My silence on the blog has been due to a most overwhelming summer. Nate’s extended school year days are much shorter than during the academic year. During the summer, Nate’s in school from 8:30 – 1:30 Monday through Thursday, and 8:30 – 11:30 on Fridays. During the academic year, he’s there on Mondays from 12 – 3 and Tuesdays through Fridays from 8:15 to 3. It doesn’t seem like much until you add it up and realize I lose seven work hours in a week to the summer schedule and, of course, it came at a crazy busy moment. On top of it, Chad has been in finals for his program at Yale so we’ve been doing the best we can to get our work/school needs met while making sure Nate is well cared for and loved. Everyone got fed, everything got done, and all is well. But it was a bit harrowing getting to that moment….
As if this weren’t enough, this has regrettably been a summer of regression for Nate on multiple levels. First, potty training took a backwards slide. We started potty training in September 2012 and then stopped because we lost power for a week in November 2012 due to Superstorm Sandy, which caused temperatures in our home to plummet south of 55 degrees. So we started again when winter break started in December and made considerable progress. Nate sat on the potty every half hour and, at school, wore underoos under his pull-up so as not to ruin his unwashable ankle braces. We had some wins but, most importantly, Nate learned bladder control and by the end of the school year, though he had no wins in the potty, he stayed dry throughout the whole 6.5 hour day. He was also staying dry during his 11 hour overnight sleep. So we felt we were at the point of achieving bladder control; now we just needed to teach Nate how to use it for good.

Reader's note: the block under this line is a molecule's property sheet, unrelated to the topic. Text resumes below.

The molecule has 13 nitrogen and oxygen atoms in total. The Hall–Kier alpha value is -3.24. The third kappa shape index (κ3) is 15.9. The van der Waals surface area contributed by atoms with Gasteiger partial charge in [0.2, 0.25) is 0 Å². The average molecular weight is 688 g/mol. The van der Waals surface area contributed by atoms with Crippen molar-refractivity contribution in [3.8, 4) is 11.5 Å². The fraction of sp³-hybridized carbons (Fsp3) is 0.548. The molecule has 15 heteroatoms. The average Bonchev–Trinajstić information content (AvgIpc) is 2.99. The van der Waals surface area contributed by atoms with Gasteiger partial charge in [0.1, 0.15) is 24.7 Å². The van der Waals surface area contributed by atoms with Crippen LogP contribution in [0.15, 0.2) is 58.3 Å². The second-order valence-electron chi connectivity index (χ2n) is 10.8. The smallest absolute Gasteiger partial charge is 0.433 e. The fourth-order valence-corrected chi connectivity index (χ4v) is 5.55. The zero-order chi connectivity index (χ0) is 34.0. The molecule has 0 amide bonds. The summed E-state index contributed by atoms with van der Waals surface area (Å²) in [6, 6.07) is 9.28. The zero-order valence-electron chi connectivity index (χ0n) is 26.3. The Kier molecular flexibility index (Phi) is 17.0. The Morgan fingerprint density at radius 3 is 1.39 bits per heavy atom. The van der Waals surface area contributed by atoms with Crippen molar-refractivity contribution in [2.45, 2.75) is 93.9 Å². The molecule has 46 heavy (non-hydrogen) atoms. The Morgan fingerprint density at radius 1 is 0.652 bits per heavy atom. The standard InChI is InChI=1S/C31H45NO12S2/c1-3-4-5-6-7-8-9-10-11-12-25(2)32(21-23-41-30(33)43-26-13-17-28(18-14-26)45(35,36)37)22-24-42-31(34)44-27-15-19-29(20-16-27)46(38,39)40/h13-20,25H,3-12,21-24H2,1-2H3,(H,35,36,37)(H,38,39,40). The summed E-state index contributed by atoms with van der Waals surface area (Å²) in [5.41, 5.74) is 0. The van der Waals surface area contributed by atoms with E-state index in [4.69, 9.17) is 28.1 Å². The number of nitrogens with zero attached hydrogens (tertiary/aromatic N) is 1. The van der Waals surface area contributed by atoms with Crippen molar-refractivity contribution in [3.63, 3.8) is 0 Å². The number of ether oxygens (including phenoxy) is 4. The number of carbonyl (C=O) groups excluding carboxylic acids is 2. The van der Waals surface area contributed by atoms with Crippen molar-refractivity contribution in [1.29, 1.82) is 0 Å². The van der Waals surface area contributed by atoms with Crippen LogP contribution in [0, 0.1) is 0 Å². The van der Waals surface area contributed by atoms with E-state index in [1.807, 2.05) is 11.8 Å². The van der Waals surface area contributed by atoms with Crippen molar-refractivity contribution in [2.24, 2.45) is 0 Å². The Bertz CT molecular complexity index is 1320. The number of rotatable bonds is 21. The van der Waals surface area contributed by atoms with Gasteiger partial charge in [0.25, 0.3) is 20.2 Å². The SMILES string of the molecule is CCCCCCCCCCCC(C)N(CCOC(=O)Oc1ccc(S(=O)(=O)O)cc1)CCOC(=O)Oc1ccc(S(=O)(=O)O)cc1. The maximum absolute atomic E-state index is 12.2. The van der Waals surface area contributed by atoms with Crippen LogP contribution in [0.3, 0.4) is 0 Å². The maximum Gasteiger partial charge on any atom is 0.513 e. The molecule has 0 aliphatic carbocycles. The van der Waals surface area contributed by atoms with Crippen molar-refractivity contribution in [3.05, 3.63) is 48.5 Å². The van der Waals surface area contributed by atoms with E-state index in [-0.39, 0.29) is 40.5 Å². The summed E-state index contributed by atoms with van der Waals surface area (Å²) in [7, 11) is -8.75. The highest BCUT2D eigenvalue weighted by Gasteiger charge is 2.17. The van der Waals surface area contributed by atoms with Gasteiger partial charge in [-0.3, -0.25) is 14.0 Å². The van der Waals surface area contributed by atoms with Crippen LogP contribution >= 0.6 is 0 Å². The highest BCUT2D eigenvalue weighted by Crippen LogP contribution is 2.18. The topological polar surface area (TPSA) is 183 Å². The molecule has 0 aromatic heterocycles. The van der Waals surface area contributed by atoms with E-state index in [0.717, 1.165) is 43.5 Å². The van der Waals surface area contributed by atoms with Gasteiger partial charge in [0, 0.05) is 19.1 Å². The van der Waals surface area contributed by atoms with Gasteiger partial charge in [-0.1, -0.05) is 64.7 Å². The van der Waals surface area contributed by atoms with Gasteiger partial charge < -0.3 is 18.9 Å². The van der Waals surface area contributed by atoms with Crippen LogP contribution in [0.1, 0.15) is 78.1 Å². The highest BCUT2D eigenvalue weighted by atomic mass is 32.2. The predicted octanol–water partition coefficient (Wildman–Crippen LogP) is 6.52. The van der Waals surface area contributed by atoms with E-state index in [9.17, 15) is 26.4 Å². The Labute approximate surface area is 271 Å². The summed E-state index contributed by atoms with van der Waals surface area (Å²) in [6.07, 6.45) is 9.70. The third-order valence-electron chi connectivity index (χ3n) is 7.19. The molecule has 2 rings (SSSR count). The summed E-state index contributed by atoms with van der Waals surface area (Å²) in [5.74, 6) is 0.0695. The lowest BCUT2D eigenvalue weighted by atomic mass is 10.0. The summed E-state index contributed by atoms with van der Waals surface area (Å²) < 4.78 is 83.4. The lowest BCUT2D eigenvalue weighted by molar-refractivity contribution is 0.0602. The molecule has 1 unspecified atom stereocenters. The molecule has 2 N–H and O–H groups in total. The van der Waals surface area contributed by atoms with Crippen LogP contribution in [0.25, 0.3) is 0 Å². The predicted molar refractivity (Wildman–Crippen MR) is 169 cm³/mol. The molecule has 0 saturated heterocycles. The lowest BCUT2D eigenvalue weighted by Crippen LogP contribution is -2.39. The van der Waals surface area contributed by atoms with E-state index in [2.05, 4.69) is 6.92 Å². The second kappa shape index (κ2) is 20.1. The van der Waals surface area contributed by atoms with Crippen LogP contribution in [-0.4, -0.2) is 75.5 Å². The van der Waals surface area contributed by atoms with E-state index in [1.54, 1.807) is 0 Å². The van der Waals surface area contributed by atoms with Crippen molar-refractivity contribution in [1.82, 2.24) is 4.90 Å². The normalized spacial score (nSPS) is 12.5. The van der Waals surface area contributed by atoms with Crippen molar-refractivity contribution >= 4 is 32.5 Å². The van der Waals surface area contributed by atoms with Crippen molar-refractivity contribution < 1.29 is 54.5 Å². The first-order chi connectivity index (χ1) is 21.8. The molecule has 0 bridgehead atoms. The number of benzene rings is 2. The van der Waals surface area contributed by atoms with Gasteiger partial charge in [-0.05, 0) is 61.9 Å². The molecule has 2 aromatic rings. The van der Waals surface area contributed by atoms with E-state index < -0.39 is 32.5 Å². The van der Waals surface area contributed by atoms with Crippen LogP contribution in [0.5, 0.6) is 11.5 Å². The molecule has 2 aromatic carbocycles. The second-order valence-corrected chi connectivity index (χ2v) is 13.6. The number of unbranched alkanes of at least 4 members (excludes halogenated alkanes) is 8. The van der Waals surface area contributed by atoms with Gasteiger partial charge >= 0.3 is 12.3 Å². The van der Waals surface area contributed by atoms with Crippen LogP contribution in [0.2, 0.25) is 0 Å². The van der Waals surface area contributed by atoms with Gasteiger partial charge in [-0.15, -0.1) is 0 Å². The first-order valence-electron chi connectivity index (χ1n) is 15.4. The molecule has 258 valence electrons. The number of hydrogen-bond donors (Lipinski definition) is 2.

After our visit to Disney World, Nate decided he had enough. Going potty every half hour for nearly six months had gotten to him — and the adults too. Since Nate was staying dry, we decided to switch the protocol and only have him sit on the potty every hour, which left a bit more learning time in between the potty trips and sensory breaks. However, wins all but went away. Since returning from Disney, Nate’s had a win in the potty three times. Going 12 times day for a good few months and only three wins? That equals exhaustion on everyone’s part. During Nate’s two weeks of “summer,” he did fine with the revised once-an-hour potty training. No wins but no issues either. But once extended school year began, all bets were off.